Vermont House Passes Cannabis Tax and Reg Bill S.54
CANNABIS CULTURE – Final S. 54 House vote expected today – then goes to Senate, then reconciliation, then Governor’s Desk.
MONTPELIER, Vermont — On Wednesday evening, in a landmark vote, the Vermont House voted pass S.54, the bill to legalize, regulate and tax cannabis sales for adults 21 and older. Members of the House voted 90-54.
Check out Heady Vermont’s live tweet sesh from the Statehouse on Wednesday, February 26 here – Follow us for future updates.
“It’s time for cannabis use to come out into the light of day,” said Rep. Mari Cordes (D-Lincoln). “S.54 creates a strong structure to incentivize small cultivators and retailers, encourage renewable energy, and protect Vermonters from the multiple harms of the illicit market. This bill, combined with current expungement work, will decrease harm to marginalized communities related to cannabis.”
“This bill, combined with current expungement work, will decrease harm to marginalized communities related to cannabis.”
On Monday, S.54 cleared the House Appropriations Committee by a narrow margin of 6-5 in favor of advancing the bill to the House floor. Before passing, the committee added an amendment reducing the number of people on the Cannabis Control Board to three full-time members.
Early on Wednesday morning, before hitting the House floor, S.54 went to the Ways and Means Committee, where it saw several changes. Most notably, Rep. John Gannon (D-Wilmington) added an amendment which changed the definition of a small cultivator, increasing square footage from 500 to 1,000.
The amendment also capped the total THC in edibles packages at 50mg, down from 100mg, one of the most stringent in the country. The standard serving size remains the same, at 5mg per serving. Finally, the changes require cannabis pesticides to comply with Vermont Agency of Agriculture, Food and Markets standards for other crops.
Rep. Gannon’s amendment passed out of committee 7-3 and was confirmed on the floor by a near-unanimous voice vote.
“Today’s vote to pass S.54 marks a historic moment: Both chambers of Vermont’s legislature have agree that the ‘War on Drugs’ approach to cannabis has failed, and that regulating its commercial production and sale is better for consumers, better for public safety, and better for our rural economy,” said Dave Silberman, attorney and pro bono legalization advocate.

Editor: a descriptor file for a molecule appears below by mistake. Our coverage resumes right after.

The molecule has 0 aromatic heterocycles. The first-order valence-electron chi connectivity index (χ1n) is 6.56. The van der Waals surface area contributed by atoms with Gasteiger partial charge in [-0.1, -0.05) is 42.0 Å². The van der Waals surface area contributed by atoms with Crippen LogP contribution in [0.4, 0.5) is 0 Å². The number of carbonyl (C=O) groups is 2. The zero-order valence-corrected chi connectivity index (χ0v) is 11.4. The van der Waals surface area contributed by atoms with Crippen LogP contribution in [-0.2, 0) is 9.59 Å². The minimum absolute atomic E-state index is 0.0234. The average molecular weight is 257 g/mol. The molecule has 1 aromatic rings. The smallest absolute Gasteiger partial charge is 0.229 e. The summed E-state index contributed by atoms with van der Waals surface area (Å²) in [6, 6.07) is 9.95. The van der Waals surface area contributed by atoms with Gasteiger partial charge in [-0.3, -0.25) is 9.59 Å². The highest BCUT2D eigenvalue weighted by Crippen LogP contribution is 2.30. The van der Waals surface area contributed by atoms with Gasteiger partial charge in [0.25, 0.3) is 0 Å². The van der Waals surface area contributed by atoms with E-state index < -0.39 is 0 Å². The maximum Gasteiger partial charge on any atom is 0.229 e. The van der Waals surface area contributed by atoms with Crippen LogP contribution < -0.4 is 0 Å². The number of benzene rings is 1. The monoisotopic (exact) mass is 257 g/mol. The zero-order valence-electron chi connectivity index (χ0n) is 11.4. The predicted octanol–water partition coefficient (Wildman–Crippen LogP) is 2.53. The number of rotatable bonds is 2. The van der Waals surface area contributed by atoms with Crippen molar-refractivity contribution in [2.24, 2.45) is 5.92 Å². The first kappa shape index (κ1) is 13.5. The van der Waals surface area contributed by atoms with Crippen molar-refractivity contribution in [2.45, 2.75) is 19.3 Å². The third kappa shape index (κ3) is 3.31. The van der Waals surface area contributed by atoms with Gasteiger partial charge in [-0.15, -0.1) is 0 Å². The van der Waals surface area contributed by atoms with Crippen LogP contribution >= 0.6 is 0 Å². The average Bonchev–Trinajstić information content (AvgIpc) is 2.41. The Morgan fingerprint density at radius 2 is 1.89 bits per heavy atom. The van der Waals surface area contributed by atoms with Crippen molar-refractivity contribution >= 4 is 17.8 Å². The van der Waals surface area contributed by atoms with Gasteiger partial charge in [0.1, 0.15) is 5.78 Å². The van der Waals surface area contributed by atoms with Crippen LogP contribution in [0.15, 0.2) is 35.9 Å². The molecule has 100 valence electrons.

Several organizations and constituents expressed reservations against parts of the bill, including provisions concerning roadside saliva testing, 30% and 60% caps on THC in flower and concentrates, and existing dispensaries getting a five-month head start on retail sales.
“We feel the five-month head start is unfair because it lets corporate America work its way into the Vermont cannabis market,” says Justin Lang of Farm Fresh Hemp. “Vermont was founded on craft products,” says Lang, ”and when you give more opportunity to corporations than to local producers, it leaves a very bad taste in the mouth of Vermonters.”
While S.54 does prioritize small growers in the preliminary licensing process, who will be able to sell their products to the dispensaries, Lang feels the arrangement still gives the dispensaries the upper hand.
“The amount of representation the small growers will have in the eyes of the public is less than the dispensaries, and what they’ll be able to produce is less than what the dispensaries will have. It’s unfair and sickening,” says Lang, “that VT would make equal comparisons between corporate growers and small growers. We’re feeling shafted compared to corporate America.”
Opposition to S.54 is not limited to growers. Consumer Zane McCann was particularly troubled by the THC limits in the bill. “The 60% THC limit for concentrates would restrict all of the solventless concentrates that I prefer to consume,” says McCann. “This would also restrict an entire product type, and processor type, hash-making/rosin making as the test results on these extracts often exceed 85%.”
S. 54 will now be scheduled for a final House vote, which is expected today. If it passes there, it will return to the Senate, which has already approved a different version of the bill in a 23-5 vote. The House and Senate will have to agree on a final version of the bill before it can proceed to Gov. Phil Scott’s desk.